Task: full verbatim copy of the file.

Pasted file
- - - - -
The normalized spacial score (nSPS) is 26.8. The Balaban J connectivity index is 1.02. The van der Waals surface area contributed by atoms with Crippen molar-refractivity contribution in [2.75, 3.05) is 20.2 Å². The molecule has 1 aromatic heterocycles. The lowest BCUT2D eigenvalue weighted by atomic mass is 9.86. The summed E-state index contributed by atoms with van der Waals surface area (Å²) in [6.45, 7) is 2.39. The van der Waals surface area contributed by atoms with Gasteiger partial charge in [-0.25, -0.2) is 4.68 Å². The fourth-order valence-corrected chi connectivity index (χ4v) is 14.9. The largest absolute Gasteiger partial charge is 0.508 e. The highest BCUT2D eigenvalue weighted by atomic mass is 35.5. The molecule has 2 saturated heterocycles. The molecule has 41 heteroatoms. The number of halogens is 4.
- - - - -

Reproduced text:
The normalized spacial score (nSPS) is 26.8. The Balaban J connectivity index is 1.02. The van der Waals surface area contributed by atoms with Crippen molar-refractivity contribution in [2.75, 3.05) is 20.2 Å². The molecule has 1 aromatic heterocycles. The lowest BCUT2D eigenvalue weighted by atomic mass is 9.86. The summed E-state index contributed by atoms with van der Waals surface area (Å²) in [6.45, 7) is 2.39. The van der Waals surface area contributed by atoms with Gasteiger partial charge in [-0.25, -0.2) is 4.68 Å². The fourth-order valence-corrected chi connectivity index (χ4v) is 14.9. The largest absolute Gasteiger partial charge is 0.508 e. The highest BCUT2D eigenvalue weighted by atomic mass is 35.5. The molecule has 2 saturated heterocycles. The molecule has 41 heteroatoms. The number of halogens is 4.